Sunday, March 09, 2008

Article: "Diplomacy: War and piecemeal"

Here is a Jpost article from the Friday edition that sheds a little bit of light on the piecemeal factor I have been talking about.

It cannot be understated just how demoralizing this type of war fighting can become on troops and commanders, as well as citizens. It will result in a reverse attrition in terms of morale, upon us. Decisive action is required to reach even minimal goals and Olmert has been completely incapable of achieving them in any form. He has failed time and time again in two separate theaters of combat--pointlessly risking our civilian soldiers lives. 

Imagine the same piecemeal strategy employed against Iran (which is what is happening based on the fact that Hamas and Hezbollah are both Iranian proxies). I can see Olmert sending bombers out over Iran just to call them back as they are about to drop their payloads just so he can announce on TV: "See we could destroy their weapons if we wanted to, now they will see just how serious we are and destroy them themselves. Now they have seen our power!"


Diplomacy: War and piecemeal

By Herb Keinon

Throughout a tense and dramatic week - a week of battles in Jabaliya and Grad missiles falling on Ashkelon - the government's leaders have repeatedly deflected questions about Israel's tactics and strategy in the Gaza Strip by saying they don't want to give the enemy any foreknowledge of what the country will do.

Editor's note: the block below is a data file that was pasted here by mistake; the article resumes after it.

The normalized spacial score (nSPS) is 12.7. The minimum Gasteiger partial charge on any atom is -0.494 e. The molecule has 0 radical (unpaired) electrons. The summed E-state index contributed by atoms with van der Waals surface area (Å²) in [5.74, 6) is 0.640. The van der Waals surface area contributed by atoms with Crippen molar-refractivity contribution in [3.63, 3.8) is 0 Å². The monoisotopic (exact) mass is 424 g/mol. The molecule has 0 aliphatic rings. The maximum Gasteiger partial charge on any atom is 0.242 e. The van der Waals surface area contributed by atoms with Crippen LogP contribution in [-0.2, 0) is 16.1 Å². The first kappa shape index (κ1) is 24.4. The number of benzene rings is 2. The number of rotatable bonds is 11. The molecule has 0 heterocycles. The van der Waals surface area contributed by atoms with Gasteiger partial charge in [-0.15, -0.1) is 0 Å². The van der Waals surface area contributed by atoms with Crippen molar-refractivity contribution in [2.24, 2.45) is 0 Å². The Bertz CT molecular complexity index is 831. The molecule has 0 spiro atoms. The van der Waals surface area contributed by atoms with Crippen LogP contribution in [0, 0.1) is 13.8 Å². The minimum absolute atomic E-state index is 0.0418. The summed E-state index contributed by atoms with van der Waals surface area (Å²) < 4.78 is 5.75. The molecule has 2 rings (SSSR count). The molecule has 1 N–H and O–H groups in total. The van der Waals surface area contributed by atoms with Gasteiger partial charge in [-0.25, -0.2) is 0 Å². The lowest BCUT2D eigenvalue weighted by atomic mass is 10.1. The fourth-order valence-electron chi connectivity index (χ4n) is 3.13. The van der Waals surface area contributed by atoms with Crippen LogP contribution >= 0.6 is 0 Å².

"Everything is possible: aerial and ground raids, special operations and other operations; everything is up for discussions," Prime Minister Ehud Olmert told the Knesset's Foreign Affairs and Defense Committee on Monday. "We will not be revealing what we are considering, or when, because we don't want to give our enemies the chance to prepare," he continued.

Fair enough. But there is one collateral problem: Not only is the enemy confused; so are the country's citizens. If asked what their government was trying to do in Gaza this week, most people would probably say the policy was aimed at protecting the citizens of the South and stopping the rocket fire. But follow-up questions - whether Israel was trying to topple Hamas; whether Israel wanted to go back into Gaza; whether Israel was aiming not only to stop the rocket fire, but also end the massive arms buildup there - would probably be met with befuddled looks, a scratch of the head, and a goofy "I dunno."

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